Can a positive outlook affect your biochemical immune response? Scientists at the University of Kentucky and University of Louisville think so. They conducted an experiment with law students. The 124 students were studied over six months. They were injected with a material that summons an immune response on the skin - the specific immune response responsible for fighting viral and bacterial infections.
As students' positive and negative expectations soared and dipped, their immune system followed along. At more optimistic times, they'd have a bigger immune response; at a more pessimistic time, a more sluggish immune response. They immune response didn't work on the students' general outlook on life, but rather on a specific facet of their life/day.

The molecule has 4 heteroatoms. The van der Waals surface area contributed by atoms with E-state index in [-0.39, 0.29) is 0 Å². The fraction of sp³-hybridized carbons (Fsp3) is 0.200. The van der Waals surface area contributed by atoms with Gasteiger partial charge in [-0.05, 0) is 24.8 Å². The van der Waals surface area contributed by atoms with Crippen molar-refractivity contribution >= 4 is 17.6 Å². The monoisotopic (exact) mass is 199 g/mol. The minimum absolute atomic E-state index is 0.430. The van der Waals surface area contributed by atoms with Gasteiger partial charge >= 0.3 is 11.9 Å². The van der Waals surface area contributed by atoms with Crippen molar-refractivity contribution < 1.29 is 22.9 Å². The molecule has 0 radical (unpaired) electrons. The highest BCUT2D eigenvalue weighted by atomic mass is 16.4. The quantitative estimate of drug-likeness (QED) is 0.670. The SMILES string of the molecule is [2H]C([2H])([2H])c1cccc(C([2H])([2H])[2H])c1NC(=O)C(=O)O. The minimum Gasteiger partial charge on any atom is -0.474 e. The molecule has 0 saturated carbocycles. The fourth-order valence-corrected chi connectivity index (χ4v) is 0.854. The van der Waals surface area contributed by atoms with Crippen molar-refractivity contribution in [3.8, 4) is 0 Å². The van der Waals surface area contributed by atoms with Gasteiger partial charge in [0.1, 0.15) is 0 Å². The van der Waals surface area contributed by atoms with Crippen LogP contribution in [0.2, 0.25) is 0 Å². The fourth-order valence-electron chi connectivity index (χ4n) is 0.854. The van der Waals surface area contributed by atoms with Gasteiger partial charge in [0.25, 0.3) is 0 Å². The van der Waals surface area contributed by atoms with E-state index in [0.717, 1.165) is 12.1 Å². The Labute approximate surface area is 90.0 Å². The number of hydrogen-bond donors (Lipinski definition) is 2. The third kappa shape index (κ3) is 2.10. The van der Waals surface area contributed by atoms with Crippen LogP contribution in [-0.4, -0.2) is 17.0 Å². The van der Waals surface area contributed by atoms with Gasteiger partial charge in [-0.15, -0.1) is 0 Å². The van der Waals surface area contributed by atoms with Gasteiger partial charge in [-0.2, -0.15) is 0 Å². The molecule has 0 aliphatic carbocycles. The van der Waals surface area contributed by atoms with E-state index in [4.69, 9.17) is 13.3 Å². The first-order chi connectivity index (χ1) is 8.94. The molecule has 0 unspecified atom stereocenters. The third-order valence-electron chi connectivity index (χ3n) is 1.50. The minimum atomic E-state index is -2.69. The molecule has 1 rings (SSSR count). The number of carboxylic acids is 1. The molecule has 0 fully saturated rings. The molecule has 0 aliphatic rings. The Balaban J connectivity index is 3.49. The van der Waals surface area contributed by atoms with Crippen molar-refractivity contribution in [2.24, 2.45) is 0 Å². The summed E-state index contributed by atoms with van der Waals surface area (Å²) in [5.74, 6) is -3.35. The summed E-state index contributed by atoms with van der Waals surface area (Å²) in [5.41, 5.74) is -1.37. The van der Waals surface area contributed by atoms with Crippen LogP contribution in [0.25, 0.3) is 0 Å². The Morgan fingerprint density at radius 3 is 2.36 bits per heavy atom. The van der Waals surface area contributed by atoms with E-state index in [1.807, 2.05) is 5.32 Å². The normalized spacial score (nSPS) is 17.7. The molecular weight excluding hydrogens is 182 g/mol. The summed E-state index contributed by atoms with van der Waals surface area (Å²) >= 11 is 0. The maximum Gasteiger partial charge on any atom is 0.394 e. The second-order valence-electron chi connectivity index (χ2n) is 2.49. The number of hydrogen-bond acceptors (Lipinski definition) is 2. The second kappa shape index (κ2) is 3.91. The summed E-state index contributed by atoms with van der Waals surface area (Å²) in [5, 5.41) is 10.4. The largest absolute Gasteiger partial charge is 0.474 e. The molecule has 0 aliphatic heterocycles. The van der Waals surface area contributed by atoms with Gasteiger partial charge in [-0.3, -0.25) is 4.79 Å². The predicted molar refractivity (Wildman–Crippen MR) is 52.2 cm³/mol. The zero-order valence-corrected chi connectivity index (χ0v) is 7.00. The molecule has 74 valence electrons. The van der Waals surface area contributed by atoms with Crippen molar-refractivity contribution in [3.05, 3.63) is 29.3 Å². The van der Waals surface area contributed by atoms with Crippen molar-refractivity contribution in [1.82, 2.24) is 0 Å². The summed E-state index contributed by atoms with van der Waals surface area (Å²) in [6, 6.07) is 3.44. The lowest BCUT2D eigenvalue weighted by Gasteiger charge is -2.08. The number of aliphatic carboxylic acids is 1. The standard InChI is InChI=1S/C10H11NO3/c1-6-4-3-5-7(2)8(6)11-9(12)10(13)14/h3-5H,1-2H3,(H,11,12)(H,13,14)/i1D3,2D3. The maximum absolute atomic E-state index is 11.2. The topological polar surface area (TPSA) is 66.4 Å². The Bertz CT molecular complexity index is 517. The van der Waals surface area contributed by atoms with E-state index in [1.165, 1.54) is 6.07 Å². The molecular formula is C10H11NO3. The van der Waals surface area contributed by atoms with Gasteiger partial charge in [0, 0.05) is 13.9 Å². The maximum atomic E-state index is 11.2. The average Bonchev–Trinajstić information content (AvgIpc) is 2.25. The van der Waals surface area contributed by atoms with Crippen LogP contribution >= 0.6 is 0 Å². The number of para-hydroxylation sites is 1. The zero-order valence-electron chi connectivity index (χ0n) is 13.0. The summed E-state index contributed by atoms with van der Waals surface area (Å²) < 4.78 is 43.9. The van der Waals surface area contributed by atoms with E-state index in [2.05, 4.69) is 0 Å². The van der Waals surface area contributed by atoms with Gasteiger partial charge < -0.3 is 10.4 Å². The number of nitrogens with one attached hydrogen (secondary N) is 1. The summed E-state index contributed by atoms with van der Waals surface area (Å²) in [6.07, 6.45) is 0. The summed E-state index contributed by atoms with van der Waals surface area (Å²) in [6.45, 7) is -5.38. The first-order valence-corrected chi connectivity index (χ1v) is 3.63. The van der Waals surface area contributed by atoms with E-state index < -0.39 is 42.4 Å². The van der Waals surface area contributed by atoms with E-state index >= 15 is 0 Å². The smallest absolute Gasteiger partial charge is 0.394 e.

So being optimistic in a specific domain of your life may promote better immunity against infections. There is a biochemical basis as scientists at the University of California-Berkeley found that stress increases the hormone cortisol and cortisol directly suppresses the immune system.
Life circumstances, the media, family tassles - there are so many things that can stall us from optimism. But optimism in any circumstance can be learned. Find ways to look at countering negative thoughts with gratefulness, forgivefulness, grace, prayer and service to others. It will not only win over hearts and minds, it may just keep you healthier.